To demonstrate active citizenship, a migrant might volunteer with a recognised organisation such as a charity, serve on a community body or take part in an activity that advances: education, health, social and community welfare, heritage, arts, culture or sport. It would also include working with organisations which benefits children, young people, elderly people, disabled people or other vulnerable groups and/or involves mentoring or befriending.
The government said these activities will encourage integration, by “bringing migrants into greater contact with the wider community so that they share values and use their English language skills”.
To be able to progress to the third stage, migrants will need to:
- have obeyed the law during their probationary citizenship;
- have continued to be self-sufficient, with no access to benefits (unless they are on the Protection route) and
- meet additional requirements specific to their route
Migrants who receive custodial or prison sentences will normally be prevented from progressing on the ‘path to citizenship’. Those convicted of minor offences will normally have to wait until their conviction is spent before they can progress to the final stage.
Any migrant who has spent five years as a probationary citizen will need to either move on to the final stage or leave the UK.
Stage 3: British Citizenship or permanent residence
Migrants who become British citizens will have full entitlement to the rights and benefits that this brings.
The status of permanent residence will be available to migrants who do not want to or cannot become British citizens (because of dual nationality issues, for example).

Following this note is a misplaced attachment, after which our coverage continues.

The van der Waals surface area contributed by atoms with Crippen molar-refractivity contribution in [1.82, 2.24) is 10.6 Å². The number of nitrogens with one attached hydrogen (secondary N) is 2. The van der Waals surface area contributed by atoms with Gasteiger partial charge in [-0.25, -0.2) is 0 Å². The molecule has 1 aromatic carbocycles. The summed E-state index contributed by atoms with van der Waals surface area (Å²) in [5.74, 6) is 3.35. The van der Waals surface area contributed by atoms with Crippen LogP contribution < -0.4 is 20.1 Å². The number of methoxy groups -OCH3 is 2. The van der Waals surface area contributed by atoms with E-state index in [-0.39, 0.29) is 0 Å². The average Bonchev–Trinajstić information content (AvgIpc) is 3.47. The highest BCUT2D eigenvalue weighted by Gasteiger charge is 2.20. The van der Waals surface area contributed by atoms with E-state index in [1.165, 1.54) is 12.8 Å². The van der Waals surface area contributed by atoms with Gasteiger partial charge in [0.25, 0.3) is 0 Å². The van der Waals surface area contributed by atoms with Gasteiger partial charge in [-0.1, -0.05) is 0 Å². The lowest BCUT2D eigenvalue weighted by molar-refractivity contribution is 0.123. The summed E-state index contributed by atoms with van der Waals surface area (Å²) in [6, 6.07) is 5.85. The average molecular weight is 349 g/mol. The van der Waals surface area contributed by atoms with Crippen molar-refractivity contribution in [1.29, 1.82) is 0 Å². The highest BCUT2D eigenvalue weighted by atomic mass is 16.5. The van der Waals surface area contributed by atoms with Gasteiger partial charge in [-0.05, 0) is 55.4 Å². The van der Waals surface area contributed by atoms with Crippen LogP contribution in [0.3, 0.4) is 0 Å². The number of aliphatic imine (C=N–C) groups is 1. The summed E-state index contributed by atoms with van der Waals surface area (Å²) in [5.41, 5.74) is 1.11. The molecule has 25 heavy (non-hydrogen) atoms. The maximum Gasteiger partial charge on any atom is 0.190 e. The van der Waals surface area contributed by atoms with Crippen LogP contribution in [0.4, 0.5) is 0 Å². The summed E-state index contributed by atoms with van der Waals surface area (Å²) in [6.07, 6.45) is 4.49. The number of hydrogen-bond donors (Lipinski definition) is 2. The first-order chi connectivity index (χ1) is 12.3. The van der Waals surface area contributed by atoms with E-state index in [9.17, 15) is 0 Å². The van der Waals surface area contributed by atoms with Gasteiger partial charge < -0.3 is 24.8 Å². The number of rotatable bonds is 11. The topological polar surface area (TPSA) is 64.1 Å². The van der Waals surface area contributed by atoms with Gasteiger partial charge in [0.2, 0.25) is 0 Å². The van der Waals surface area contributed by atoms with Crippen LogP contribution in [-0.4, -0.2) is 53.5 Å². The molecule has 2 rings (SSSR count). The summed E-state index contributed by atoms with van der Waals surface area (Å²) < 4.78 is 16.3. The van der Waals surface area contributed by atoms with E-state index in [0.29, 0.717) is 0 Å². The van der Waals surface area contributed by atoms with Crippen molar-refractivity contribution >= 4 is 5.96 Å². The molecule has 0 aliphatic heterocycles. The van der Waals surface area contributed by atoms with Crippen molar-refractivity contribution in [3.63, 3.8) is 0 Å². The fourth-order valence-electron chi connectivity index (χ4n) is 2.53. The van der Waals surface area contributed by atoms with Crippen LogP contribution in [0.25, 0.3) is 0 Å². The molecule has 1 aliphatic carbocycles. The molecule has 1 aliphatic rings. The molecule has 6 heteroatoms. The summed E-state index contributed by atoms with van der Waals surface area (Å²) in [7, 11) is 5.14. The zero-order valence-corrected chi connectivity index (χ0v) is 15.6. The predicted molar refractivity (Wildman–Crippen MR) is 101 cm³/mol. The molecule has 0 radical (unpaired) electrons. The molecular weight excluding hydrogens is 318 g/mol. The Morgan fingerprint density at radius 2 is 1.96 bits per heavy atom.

Transitional arrangements for migrants with Indefinite Leave to Remain.
The UK Border Agency has announced transitional arrangements for migrants who will be on the ‘journey to British citizenship’ when earned citizenship is introduced.
As the Borders, Citizenship and Immigration Bill progressed through Parliament, the government listened to the views of both the House of Lords and the House of Commons.
The government subsequently agreed the following transitional arrangements:
- If a migrant has already been given indefinite leave to remain (ILR – also known as settlement) on the date when earned citizenship is introduced, they will automatically be considered to be a ‘permanent resident’. They will not need to pay or apply for this to occur. They will be eligible to apply for British citizenship under the current rules during the first two years after earned citizenship is introduced.
- If a migrant has applied for indefinite leave to remain before the date when earned citizenship is introduced, and is subsequently granted indefinite leave to remain, they will be eligible to apply for British citizenship under the current rules during the first two years after earned citizenship is introduced.
- The government will continue to meet its obligations to migrants who entered the United Kingdom on the Highly Skilled Migrant Programme (HSMP) and had a legitimate expectation that they would be able to apply for and be granted indefinite leave to remain, in accordance with the Immigration Rules that were in place when they applied to the HSMP.
- The introduction of earned citizenship has been postponed by six months, to give people time to adjust to the new system and to allow more applicants who are already in the United Kingdom to apply under the current rules. Earned citizenship will now be introduced in July 2011.
All applications for indefinite leave to remain and British citizenship received before earned citizenship is introduced will be dealt with under the current system.
The message is clear. If you qualify for ILR, apply now while it’s still on sale.
If you need any immigration advice or help with Studying in the UK, Settlement, Citizenship, Sponsorship, extending Work Permits, Visa or an appeal against a refusal please email: